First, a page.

Chimpanzees' Response to (Un)Fairness

Brosnan, S. F. & de Waal, F. B. M. (2014). Evolution of responses to (un)fairness. Science. doi: 10.1126/science.1251776


Recent Interviews with Frans de Waal


Recent Essays by Frans de Waal


Chimpanzees' Music Preference

Mingle, ME, Eppley, TM, Campbell, MW, Hall, K, Horner, V, & de Waal, FBM. (2014). Chimpanzees prefer african and indian music over silence. Journal of Experimental Psychology: Animal Learning and Cognition. doi: 10.1037/xan0000032

Chimps Like Listening to Music with a Different Beat

By American Psychological Association.


Elephants Reassurance

Plotnik, J. M. & de Waal, F. B. M. (2014). Asian elephants (Elephas maximus) reassure others in distress. PeerJ, 2, e278. doi:10.7717/peerj.278


Bonobo Consolation

Clay, Z. & de Waal, F. B. M. (2013a). Bonobos respond to distress in others: Consolation across the age spectrum. PLoS One, 8, e55206. doi:10.1371/journal.pone.0055206
Clay, Z. & de Waal, F. B. M. (2013b). Development of socio-emotional competence in bonobos. Proceedings of the National Academy of Sciences. doi:10.1073/pnas.1316449110

Apes comfort each other ‘like humans’

By Victoria Gill, BBC Nature.

Young bonobos offer comforting hugs and sex

By Ella Davies, BBC Nature.


Chimpanzee Fairness Study

Proctor, D., Williamson, R. A., de Waal, F. B. M., & Brosnan, S. F. (2013). Chimpanzees play the ultimatum game. Proceedings of the National Academy of Sciences. Advance online publication. doi:10.1073/pnas.1220806110

Jan 14, 2013. We have reached quite a milestone today with the publication of our study on primate fairness. I will post a few press articles. There are many.

Most of you know our monkey study showing the vigorous protest by the monkey who gets cucumber while another gets grapes. This study is 10 years old, however. Now we have done the impossible by having chimps play the Ultimatum Game. This game is the absolute gold standard for fairness in humans, and has been played all over the world with humans in different cultures. One individual needs to split a money amount with another and if the other accepts the proposed split both will get their share. Humans make fair offers, probably because they are afraid that the other may otherwise reject. In that case they will both end up empty-handed.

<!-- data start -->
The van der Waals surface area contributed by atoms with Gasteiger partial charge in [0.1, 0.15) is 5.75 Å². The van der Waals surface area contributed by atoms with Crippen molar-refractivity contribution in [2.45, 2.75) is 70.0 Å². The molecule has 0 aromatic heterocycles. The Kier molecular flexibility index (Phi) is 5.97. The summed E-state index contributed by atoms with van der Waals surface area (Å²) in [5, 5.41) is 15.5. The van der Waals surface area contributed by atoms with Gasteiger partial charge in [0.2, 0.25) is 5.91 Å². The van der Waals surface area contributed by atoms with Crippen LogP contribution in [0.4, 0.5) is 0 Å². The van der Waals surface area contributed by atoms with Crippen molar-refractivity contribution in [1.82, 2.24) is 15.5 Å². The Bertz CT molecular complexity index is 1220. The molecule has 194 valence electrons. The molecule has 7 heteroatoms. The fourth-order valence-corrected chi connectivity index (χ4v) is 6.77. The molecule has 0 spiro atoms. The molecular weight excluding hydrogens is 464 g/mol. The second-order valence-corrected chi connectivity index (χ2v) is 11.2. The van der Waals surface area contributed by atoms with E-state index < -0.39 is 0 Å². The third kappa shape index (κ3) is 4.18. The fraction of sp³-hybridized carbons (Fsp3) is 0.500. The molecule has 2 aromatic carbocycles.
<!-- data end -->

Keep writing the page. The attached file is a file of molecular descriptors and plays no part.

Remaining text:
It is not easy to get chimps to make an offer to each other and the other to express acceptance. This is much easier done with linguistic creatures. Previous attempts used such complex apparatuses that the chimps were quite confused, even accepting zero offers, which no sane primate, human or nonhuman, should ever do.

Dr. Darby Proctor, a student of Sarah Brosnan and now a postdoc with us, worked for years diligently on getting chimps to understand a much simpler procedure. Once they did, she could play the Ultimatum game with them. The choices the chimps made were entirely their own, they were not trained or rewarded by us for what they chose. It was up to them. We tested young children in exactly the same way. The children and chimps reacted in the same way, making strikingly fair offers.

Our conclusion is that the human sense of fairness blends with that of the chimpanzee. The differences, if any, are rather unclear. An interesting development given how much ink philosophers and economists have spilt over where this sense comes from, concluding that it must rest on a “concept” of justice … I am not so sure about this, I always thinking that things are simpler than people think.

Appended is a video of Dr. Proctor's experiment.

Technical note: The German team that conducted previous unsuccessful Ultimatum Games with apes is distinctly unhappy with our results and has expressed their skepticism in the media. It all depends on what the Responder does, they say. Human fairness preferences, however, are measured in the Proposer, not in the Responder, and the human version is usually played only one time so there is not much opportunity for rejections. Rejections are not the main measure, therefore. Our chimps (as well as the children) clearly expressed dissatisfaction with selfish offers, which a) indicates that they understood how things worked, and b) were trying to forestall unfair offers. That's exactly the point of the Ultimatum Game. Manfred Milinksi wrote a commentary in PNAS stressing the significance of these additional observations.


Fairness in Chimpanzees

Academic Minute, Inside Higher Ed.

Chimps can play fair, too

By Nolan Feeney,

For more information also see Dr. Proctor's recent blog post.